Marine cyanobacteria use pili as pico-parachutes

Like Comment
Read the paper

Text books tell us that type IV pili –proteinaceous extracellular appendages, which look like cables and that are made by a wide range of bacteria– are mainly involved in some kind of attachment, i.e. surface motility and biofilm formation or conjugation and DNA acquisition. But why would purely planktonic organisms such as marine cyanobacteria, which grow in environments where surfaces are rarely encountered and that are poor at taking up DNA, produce these nitrogen-expensive structures? In our paper we define a new function for these fascinating appendages: Pili allow planktonic cyanobacterial cells to retain an optimal position in the water column as well as evade predation by grazers (Fig 1).

Fig 1 | Graphical abstract representing the biological advantages type IV pili represent to marine cyanobacteria, helping cells to increase their drag and position themselves in the water column as well as evade protozoan grazing.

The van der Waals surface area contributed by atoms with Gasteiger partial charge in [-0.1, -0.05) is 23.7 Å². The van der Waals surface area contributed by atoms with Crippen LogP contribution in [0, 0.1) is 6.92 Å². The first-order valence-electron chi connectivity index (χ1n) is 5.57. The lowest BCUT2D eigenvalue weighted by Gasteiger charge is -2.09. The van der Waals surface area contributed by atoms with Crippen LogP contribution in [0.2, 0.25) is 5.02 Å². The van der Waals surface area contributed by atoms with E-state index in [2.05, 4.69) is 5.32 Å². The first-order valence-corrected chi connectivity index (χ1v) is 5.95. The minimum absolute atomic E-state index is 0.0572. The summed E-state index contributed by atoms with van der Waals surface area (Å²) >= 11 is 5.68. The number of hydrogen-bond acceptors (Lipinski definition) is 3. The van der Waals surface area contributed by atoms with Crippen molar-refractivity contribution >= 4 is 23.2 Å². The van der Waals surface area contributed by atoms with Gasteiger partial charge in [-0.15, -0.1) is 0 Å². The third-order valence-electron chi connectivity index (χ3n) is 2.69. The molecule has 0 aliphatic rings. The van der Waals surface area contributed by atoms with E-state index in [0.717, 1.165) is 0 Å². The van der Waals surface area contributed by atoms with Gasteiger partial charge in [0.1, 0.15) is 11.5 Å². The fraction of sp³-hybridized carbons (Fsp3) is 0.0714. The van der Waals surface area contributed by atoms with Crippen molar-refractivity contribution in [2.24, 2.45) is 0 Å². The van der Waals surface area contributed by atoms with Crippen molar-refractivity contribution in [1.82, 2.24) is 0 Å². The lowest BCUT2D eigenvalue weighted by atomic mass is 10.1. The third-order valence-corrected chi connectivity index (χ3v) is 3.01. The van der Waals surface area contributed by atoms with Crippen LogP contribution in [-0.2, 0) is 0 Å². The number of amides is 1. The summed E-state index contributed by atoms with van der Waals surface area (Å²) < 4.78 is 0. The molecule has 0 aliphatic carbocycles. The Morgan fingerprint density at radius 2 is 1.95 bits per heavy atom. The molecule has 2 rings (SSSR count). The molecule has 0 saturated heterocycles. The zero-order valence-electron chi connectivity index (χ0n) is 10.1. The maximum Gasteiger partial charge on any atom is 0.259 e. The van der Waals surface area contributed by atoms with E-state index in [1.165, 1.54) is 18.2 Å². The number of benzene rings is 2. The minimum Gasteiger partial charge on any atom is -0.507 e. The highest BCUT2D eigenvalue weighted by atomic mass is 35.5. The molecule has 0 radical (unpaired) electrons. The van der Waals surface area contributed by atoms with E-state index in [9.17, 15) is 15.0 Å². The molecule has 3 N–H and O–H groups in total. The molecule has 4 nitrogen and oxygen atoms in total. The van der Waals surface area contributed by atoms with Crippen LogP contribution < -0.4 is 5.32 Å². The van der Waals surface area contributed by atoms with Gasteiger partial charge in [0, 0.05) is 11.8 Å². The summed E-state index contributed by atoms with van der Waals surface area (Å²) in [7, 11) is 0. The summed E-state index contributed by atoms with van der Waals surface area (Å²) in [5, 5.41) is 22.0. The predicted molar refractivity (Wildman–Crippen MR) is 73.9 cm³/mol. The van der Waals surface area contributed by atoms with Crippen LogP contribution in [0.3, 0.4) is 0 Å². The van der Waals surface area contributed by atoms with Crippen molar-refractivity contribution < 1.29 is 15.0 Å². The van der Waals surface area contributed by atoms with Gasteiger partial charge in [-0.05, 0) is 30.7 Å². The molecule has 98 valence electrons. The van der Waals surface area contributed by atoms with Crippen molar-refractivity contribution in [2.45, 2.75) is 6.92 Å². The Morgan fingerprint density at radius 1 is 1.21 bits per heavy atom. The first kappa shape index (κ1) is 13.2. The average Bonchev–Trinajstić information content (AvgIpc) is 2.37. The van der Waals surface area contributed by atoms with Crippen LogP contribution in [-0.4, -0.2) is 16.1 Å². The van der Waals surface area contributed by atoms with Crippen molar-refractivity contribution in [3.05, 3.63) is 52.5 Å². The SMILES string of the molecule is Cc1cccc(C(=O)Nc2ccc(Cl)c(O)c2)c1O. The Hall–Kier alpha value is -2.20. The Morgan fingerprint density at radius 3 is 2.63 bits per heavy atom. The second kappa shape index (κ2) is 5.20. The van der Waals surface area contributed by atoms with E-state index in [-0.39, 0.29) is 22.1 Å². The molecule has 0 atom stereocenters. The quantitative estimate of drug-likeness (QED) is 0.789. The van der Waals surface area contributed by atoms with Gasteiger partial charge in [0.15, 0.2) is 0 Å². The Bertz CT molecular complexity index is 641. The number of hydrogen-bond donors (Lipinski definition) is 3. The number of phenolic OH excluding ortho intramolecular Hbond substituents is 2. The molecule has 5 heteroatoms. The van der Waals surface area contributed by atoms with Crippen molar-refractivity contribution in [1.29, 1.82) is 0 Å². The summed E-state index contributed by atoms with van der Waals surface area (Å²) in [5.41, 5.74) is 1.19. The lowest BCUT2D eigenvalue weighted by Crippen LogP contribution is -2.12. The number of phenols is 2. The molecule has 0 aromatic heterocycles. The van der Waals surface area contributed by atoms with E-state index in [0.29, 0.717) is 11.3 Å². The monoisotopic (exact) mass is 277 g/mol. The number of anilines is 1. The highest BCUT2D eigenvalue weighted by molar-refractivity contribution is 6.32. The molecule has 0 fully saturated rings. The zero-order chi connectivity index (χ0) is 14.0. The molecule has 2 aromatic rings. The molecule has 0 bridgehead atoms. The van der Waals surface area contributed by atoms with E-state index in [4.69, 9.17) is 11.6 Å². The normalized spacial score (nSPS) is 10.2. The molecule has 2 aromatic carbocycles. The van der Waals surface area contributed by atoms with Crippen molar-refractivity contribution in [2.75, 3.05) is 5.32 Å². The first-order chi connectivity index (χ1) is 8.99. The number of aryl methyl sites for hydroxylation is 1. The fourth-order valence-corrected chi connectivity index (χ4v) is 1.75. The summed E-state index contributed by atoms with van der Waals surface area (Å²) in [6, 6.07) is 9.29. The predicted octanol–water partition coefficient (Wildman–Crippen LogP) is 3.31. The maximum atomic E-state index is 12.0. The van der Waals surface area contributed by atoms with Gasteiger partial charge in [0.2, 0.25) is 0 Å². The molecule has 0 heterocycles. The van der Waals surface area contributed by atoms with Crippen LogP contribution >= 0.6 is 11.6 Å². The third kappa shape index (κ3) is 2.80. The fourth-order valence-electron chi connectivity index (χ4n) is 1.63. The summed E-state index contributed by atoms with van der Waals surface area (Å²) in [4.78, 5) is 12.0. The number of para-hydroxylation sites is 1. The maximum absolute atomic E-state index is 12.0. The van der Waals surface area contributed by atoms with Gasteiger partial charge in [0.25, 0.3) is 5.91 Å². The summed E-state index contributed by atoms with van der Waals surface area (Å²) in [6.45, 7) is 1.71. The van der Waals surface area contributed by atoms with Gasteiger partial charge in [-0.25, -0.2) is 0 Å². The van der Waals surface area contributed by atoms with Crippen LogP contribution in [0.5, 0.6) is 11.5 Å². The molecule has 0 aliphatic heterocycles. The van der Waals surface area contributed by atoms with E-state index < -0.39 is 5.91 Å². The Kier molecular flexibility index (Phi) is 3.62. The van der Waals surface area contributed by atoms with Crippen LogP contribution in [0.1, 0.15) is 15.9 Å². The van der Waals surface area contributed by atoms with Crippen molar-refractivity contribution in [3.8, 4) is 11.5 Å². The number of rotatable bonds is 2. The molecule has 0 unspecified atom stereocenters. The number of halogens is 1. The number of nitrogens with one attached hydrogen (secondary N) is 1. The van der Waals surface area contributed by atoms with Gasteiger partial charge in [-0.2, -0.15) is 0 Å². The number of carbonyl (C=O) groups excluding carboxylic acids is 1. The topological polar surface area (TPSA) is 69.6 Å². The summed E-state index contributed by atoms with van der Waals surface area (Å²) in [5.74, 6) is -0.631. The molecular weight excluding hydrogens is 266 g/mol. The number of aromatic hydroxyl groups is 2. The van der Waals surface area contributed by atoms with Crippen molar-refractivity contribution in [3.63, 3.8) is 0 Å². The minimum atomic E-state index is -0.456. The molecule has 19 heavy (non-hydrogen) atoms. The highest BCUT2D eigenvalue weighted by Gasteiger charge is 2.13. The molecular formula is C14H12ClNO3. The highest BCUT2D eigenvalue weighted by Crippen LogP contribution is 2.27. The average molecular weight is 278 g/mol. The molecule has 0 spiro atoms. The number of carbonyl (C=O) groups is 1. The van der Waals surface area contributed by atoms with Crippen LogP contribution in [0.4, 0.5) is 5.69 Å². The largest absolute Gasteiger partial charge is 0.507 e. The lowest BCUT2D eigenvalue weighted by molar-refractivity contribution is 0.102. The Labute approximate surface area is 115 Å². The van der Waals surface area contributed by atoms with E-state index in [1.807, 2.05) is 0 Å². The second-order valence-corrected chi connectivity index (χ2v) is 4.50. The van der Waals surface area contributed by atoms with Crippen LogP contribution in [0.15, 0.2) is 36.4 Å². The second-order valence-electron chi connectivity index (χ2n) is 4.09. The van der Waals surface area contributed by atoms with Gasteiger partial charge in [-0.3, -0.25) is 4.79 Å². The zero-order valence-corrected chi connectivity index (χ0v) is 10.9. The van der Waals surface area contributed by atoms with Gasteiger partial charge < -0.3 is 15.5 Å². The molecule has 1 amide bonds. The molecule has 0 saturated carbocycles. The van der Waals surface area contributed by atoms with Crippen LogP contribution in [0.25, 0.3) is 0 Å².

We all know how high-throughput ‘omic techniques are particularly good at flagging interesting features that generate a myriad of hypotheses that need experimental testing. And this is how this story started. When analysing exoproteomes from marine bacteria, we systematically observed an exceptionally high production of pili-like proteins in the milieu of the marine cyanobacterium Synechococcus sp. WH7803. During shotgun proteomics, where 100s or 1000s of proteins are detected, when you observe one single protein representing up to 25% of the proteome… it is definitely something worth further investigation! As I was once told, detecting the main subunit of a protein structure in a proteomic dataset does not mean the structure is being assembled. Hence, we checked whether PilA1 –the main pili subunit swamping the proteomic datasets– was in fact assembled into pili structures. This was done by transmission electron microscopy (TEM; Fig 2). It was surprising to see the abundance and length of these structures (over 10 µm). It is in fact not easy to prepare piliated cells on TEM grids because: i) centrifugation to concentrate cells shears off the pili, and ii) cells with pili do not seem to ‘stick’ well to the grids. Is this the reason why they were not observed to date?

Fig 2 | Transmission electron microscopy images of the pilus in the marine cyanobacterium Synechococcus sp. WH7803. The image on the left shows a Synechococcus cell with pili. The image on the right shows the intercellular region between cells. Scale bar represents 1 µm.